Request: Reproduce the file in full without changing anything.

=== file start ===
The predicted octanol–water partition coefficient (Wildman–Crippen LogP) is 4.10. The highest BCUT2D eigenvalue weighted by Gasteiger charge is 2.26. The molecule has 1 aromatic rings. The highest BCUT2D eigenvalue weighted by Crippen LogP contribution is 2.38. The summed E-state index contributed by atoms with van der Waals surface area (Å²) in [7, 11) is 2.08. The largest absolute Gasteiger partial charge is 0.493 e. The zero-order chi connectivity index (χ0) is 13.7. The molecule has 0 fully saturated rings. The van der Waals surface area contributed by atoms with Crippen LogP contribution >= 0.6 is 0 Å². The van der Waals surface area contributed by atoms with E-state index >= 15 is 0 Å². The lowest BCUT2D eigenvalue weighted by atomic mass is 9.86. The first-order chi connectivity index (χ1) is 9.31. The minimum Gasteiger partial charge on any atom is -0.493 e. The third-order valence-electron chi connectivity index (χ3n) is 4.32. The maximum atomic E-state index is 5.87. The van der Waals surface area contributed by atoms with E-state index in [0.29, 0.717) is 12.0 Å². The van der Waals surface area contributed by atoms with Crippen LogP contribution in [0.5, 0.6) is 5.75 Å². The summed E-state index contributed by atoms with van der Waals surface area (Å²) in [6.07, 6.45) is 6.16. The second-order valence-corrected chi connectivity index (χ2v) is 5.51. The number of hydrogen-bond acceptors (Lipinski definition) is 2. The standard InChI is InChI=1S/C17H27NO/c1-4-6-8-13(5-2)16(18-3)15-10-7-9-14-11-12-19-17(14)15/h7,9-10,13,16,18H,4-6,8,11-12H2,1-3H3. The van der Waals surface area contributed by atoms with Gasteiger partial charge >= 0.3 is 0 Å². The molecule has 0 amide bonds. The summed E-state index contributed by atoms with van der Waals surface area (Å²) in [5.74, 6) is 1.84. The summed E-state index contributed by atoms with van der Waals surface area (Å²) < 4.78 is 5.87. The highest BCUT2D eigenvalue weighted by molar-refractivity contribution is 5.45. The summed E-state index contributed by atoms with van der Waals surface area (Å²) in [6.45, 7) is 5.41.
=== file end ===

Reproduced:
The predicted octanol–water partition coefficient (Wildman–Crippen LogP) is 4.10. The highest BCUT2D eigenvalue weighted by Gasteiger charge is 2.26. The molecule has 1 aromatic rings. The highest BCUT2D eigenvalue weighted by Crippen LogP contribution is 2.38. The summed E-state index contributed by atoms with van der Waals surface area (Å²) in [7, 11) is 2.08. The largest absolute Gasteiger partial charge is 0.493 e. The zero-order chi connectivity index (χ0) is 13.7. The molecule has 0 fully saturated rings. The van der Waals surface area contributed by atoms with Crippen LogP contribution >= 0.6 is 0 Å². The van der Waals surface area contributed by atoms with E-state index >= 15 is 0 Å². The lowest BCUT2D eigenvalue weighted by atomic mass is 9.86. The first-order chi connectivity index (χ1) is 9.31. The minimum Gasteiger partial charge on any atom is -0.493 e. The third-order valence-electron chi connectivity index (χ3n) is 4.32. The maximum atomic E-state index is 5.87. The van der Waals surface area contributed by atoms with E-state index in [0.29, 0.717) is 12.0 Å². The van der Waals surface area contributed by atoms with Crippen LogP contribution in [0.5, 0.6) is 5.75 Å². The summed E-state index contributed by atoms with van der Waals surface area (Å²) in [6.07, 6.45) is 6.16. The second-order valence-corrected chi connectivity index (χ2v) is 5.51. The number of hydrogen-bond acceptors (Lipinski definition) is 2. The standard InChI is InChI=1S/C17H27NO/c1-4-6-8-13(5-2)16(18-3)15-10-7-9-14-11-12-19-17(14)15/h7,9-10,13,16,18H,4-6,8,11-12H2,1-3H3. The van der Waals surface area contributed by atoms with Gasteiger partial charge >= 0.3 is 0 Å². The molecule has 0 amide bonds. The summed E-state index contributed by atoms with van der Waals surface area (Å²) in [5.74, 6) is 1.84. The summed E-state index contributed by atoms with van der Waals surface area (Å²) < 4.78 is 5.87. The highest BCUT2D eigenvalue weighted by molar-refractivity contribution is 5.45. The summed E-state index contributed by atoms with van der Waals surface area (Å²) in [6.45, 7) is 5.41.